College Savings

Does Saving for College Hurt My Financial Aid Chances?

At most, only 5.6% of the total amount of college savings could have an impact on financial aid eligibility.
A young student saving change in jars for college

If there is one pernicious myth that I could stomp out of existence it would be the one that goes like this: "I can't save any money for college because the financial aid office will see it and then I won't receive any financial aid." Though this is a common belief by families with college-bound students, it's not a true statement. Let me explain.

Financial aid is awarded on two bases: merit and financial need. When you hear about academic, artistic, or athletic scholarships, these are examples of merit-based aid, granted in recognition of student achievement. In most cases, family finances are not considered in awarding merit-based aid.

Most financial aid is need-based. When applying for financial aid, you'll be asked to submit financial aid applications, including the FAFSA. These applications will ask about your finances and household. Based on the information you report, including your income, assets, taxes paid, and household size, you will receive an Expected Family Contribution (EFC). This is a formula-calculated figure that is intended to represent the amount you can absorb in college costs for one year. A low EFC means more eligibility for financial aid. Most people assume that saving for college will result in a high EFC, and therefore less financial aid eligibility.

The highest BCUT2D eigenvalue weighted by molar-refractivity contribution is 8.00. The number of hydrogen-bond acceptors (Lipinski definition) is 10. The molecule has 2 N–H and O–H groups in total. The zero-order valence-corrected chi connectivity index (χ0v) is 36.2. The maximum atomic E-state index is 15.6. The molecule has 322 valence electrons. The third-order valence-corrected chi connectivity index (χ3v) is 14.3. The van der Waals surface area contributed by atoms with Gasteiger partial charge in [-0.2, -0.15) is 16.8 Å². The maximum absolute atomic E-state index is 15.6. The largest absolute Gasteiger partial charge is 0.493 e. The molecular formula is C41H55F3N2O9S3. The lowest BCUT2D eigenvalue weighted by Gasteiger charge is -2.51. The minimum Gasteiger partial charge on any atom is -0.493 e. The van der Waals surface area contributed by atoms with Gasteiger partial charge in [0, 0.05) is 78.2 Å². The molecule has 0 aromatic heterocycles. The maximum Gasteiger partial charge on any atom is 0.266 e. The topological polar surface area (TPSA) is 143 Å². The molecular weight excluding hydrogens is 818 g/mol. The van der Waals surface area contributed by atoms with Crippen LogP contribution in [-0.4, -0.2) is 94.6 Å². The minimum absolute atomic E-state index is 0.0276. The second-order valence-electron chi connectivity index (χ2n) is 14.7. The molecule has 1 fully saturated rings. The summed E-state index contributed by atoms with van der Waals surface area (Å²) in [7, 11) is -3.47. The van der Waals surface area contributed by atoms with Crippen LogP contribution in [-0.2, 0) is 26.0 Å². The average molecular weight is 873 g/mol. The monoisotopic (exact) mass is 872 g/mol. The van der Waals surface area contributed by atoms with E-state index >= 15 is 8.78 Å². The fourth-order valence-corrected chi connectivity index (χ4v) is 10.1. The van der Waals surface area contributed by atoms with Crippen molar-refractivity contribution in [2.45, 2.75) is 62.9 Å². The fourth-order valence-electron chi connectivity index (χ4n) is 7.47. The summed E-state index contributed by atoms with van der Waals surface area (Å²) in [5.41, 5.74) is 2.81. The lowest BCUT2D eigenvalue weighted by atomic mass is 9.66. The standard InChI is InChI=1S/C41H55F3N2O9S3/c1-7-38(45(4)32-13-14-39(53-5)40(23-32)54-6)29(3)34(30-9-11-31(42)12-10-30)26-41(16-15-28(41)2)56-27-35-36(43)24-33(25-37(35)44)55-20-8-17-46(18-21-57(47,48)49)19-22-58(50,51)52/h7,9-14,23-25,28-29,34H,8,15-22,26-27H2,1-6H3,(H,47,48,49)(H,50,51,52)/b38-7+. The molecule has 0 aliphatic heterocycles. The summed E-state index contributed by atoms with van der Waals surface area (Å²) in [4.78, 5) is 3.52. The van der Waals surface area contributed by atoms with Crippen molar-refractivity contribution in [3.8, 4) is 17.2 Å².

What most people don't know is that most of the weight in the EFC calculation is given to income, not assets. In fact, the EFC formula used by every college and university only takes into account, at most, 5.6% of parent total assets, which include all college savings accounts. This means, if you saved, for example, $10,000 for college, the EFC formula would only include $560 of that in your EFC. So the impact of saving for college on financial aid is minimal to say the least. And if you've saved $10,000 for college costs, that means you'll have $10,000 that you won't need to borrow and pay back later with interest.

I've spoken with many parents over the years who are very concerned about the impact that saving for college will have on their child's financial aid. But once I explain how the EFC formula works, their minds are put at ease. And in all my years working to guide parents through college planning, I've never spoken to one parent who has regretted saving.  In fact, the most common sentiment I hear is "I wish I had done more." If you haven't started saving for college, start now. You can learn more about Massachusetts' college savings plans right on our website. Open an account, and start saving today.